a URL in the browser.)  Each id takes about 9 characters, so the URL
would be over 2,000 characters long.  This may not work on some
systems, for example, some proxies do not support long URLs.  (Search
for "very long URLs" for examples.)

Instead, we'll upload the list to the server then fetch the FASTA
version using the history.

The first step is to upload the data.  We want to put that into the
history so we set 'usehistory' to true.  There's no existing history
so the webenv string is None.

>>> print eutils.epost(dbids, usehistory = 1, webenv = None).read()
<?xml version="1.0"?>
<!DOCTYPE ePostResult PUBLIC "-//NLM//DTD ePostResult, 11 May 2002//EN" "http://www.ncbi.nlm.nih.gov/entrez/query/DTD/ePost_020511.dtd">


This says that the identifiers were saved as query #1, which will be
used later on as the "query_key" field.  The WebEnv is a cookie (or
token) used to tell the server where to find that query.  The WebEnv
changes after every history-enabled ESearch or EPost so you'll need to
parse the output from those to get the new WebEnv field.  You'll also
need to unquote it since it is URL-escaped.

Also, you will need to pass in the name of the database used for the
query in order to access the history.  Why?  I don't know -- I figure
the WebEnv and query_key should be enough to get the database name.

>>> import urllib
>>> webenv = urllib.unquote("%7BPgTHRHFBsJfC%3C%5C%5C%5B%3EAfJCKQ%5Ey%60%3CGkH%5DH%5E%3DJHGBKAJ%3F%40CbCiG%3FE%3C")
>>> print webenv

Okay, now to get the data in FASTA format.  Notice that I need the
'retmax' in order to include all the records in the result.  (The
default is 20 records.)

>>> fasta = eutils.efetch_using_history("protein", webenv, query_key = "1",
...                                     retmode = "text", rettype = "fasta",
...                                     retmax = len(dbids)).read()
>>> fasta.count(">")
>>> print fasta[:694]
>gi|14194475|sp|O93742|BACH_HALSD Halorhodopsin (HR)
>gi|14194474|sp|O93741|BACH_HALS4 Halorhodopsin (HR)

To round things out, here's a query which refines the previous query.
I want to get all records from the first search which also have the
word "Structure" in them.  (My background was originally structural
biophysics, whaddya expect?  :)

>>> print eutils.search("#1 AND structure", db = "protein", usehistory = 1,
...                     webenv = webenv).read()
<?xml version="1.0"?>
<!DOCTYPE eSearchResult PUBLIC "-//NLM//DTD eSearchResult, 11 May 2002//EN" "http://www.ncbi.nlm.nih.gov/entrez/query/DTD/eSearch_020511.dtd">
            <Field>All Fields</Field>
            <Term>structure[All Fields]</Term>
            <Field>All Fields</Field>


One last thing about history.  It doesn't last very long -- perhaps an
hour or so.  (Untested.)  You may be able to toss it some keep-alive
signal every once in a while.  Or you may want to keep 

The known 'db' fields and primary IDs (if known) are
  genome -- GI number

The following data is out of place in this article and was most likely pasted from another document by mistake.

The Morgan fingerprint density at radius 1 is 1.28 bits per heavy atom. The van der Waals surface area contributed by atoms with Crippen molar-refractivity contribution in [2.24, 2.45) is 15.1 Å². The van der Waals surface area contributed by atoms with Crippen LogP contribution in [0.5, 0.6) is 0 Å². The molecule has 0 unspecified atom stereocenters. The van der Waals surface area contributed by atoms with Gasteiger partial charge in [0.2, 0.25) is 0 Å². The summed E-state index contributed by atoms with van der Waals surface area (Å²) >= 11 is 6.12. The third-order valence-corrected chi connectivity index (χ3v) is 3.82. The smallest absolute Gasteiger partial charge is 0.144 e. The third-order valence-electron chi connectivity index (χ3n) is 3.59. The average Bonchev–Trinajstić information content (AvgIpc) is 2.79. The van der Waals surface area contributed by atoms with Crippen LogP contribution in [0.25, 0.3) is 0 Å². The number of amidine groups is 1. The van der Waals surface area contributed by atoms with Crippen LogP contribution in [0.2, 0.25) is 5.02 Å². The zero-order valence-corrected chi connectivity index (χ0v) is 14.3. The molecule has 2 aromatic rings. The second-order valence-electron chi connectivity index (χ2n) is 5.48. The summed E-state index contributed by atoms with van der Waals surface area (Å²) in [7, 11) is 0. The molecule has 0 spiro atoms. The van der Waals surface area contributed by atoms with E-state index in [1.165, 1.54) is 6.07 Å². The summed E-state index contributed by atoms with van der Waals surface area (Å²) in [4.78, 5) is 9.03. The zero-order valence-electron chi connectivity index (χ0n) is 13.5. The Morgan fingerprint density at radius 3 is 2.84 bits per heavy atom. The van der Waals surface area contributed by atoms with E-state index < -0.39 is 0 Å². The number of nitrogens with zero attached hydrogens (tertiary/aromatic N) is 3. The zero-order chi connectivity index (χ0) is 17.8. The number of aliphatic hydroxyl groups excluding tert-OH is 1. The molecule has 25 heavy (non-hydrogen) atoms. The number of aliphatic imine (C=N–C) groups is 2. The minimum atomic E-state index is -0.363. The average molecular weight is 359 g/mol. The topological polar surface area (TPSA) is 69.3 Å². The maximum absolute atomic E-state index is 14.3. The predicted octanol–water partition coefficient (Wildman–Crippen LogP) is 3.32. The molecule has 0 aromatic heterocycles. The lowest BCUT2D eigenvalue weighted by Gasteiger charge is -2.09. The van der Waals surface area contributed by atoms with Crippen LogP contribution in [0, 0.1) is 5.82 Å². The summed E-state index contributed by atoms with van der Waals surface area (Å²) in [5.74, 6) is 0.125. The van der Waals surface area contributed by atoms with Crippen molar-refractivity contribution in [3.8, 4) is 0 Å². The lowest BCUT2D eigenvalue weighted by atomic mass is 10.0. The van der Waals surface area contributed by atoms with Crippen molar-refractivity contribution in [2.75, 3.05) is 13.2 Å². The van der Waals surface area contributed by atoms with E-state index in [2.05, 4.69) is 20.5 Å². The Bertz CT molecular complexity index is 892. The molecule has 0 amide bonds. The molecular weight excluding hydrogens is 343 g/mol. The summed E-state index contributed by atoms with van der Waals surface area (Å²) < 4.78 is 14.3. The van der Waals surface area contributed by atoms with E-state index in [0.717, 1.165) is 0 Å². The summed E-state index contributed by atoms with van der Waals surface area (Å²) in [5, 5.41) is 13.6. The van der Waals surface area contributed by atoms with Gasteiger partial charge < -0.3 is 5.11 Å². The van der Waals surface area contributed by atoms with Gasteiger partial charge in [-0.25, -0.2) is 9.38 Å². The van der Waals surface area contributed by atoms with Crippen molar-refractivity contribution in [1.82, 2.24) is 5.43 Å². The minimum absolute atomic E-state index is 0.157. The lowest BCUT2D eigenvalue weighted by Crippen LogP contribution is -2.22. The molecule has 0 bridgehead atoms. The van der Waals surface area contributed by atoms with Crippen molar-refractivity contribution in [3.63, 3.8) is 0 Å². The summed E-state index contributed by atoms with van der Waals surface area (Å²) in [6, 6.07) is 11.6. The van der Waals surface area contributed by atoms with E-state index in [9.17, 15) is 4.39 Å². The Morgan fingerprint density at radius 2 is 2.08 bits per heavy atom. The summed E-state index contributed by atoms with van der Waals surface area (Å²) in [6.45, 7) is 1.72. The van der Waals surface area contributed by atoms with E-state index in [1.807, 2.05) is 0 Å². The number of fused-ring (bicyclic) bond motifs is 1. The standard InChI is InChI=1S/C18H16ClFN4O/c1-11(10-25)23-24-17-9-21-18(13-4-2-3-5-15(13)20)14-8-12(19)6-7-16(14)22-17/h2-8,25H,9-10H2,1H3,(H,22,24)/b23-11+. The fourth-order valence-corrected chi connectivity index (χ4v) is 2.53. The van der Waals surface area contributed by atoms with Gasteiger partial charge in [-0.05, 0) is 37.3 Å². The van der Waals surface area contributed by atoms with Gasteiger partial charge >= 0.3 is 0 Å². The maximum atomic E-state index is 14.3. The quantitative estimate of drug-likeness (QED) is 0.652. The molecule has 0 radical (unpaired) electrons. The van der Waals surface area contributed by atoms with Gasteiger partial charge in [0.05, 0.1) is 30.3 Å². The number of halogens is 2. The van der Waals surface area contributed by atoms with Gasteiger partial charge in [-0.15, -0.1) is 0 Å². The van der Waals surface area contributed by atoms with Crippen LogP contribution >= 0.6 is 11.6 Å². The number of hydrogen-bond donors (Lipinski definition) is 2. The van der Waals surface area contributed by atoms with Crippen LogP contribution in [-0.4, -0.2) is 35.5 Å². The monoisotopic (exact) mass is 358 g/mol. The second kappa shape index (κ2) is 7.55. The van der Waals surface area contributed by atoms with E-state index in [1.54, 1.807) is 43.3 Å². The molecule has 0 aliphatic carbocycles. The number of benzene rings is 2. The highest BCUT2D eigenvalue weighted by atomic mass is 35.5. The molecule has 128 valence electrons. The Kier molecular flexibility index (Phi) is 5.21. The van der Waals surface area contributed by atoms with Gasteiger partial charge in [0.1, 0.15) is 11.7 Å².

nucleotide -- GI number
  omim  -- MIM number
  popset -- GI number
  protein -- GI number
  pubmed  -- PMID
  sequences (not available; this will combine all sequence databases)
  structure -- MMDB ID
  taxonomy -- TAXID

The 'field' parameter is different for different databases.  The
fields for PubMed are listed at


  Affiliation -- AD
  All Fields -- All
  Author -- AU
  EC/RN Number -- RN
  Entrez Date -- EDAT  (also valid for 'datetype')
  Filter -- FILTER
  Issue -- IP
  Journal Title -- TA
  Language -- LA
  MeSH Date -- MHDA  (also valid for 'datetype')
  MeSH Major Topic -- MAJR
  MeSH Subheadings -- SH
  MeSH Terms -- MH
  Pagination -- PG
  Personal Name as Subject -- PS
  Publication Date -- DP  (also valid for 'datetype')
  Publication Type -- PT
  Secondary Source ID -- SI
  Subset -- SB
  Substance Name -- NM
  Text Words -- TW
  Title -- TI
  Title/Abstract -- TIAB
  Unique Identifiers -- UID
  Volume -- VI

The fields marked as 'datetype' can also be used for date searches.
Date searches can be done in the query (for example, as


or by passing a WithinNDays or DateRange field to the 'date' parameter
of the search.

Please pay attention to the usage limits!  The are listed at

At the time of this writing they are:
    * Run retrieval scripts on weekends or between 9 PM and 5 AM ET
weekdays for any series of more than 100 requests.
    * Make no more than one request every 3 seconds.
    * Only 5000 PubMed records may be retrieved in a single day.

    * NCBI's Disclaimer and Copyright notice must be evident to users
      of your service.  NLM does not hold the copyright on the PubMed
      abstracts the journal publishers do.  NLM provides no legal
      advice concerning distribution of copyrighted materials, consult
      your legal counsel.

(Their disclaimer is at
       http://www.ncbi.nlm.nih.gov/About/disclaimer.html )


class  ThinClient


def _dbids_to_id_string


int DUMP_URL = 0
string EMAIL = "biopython-dev@biopython.org"
string TOOL = "EUtils_Python_client"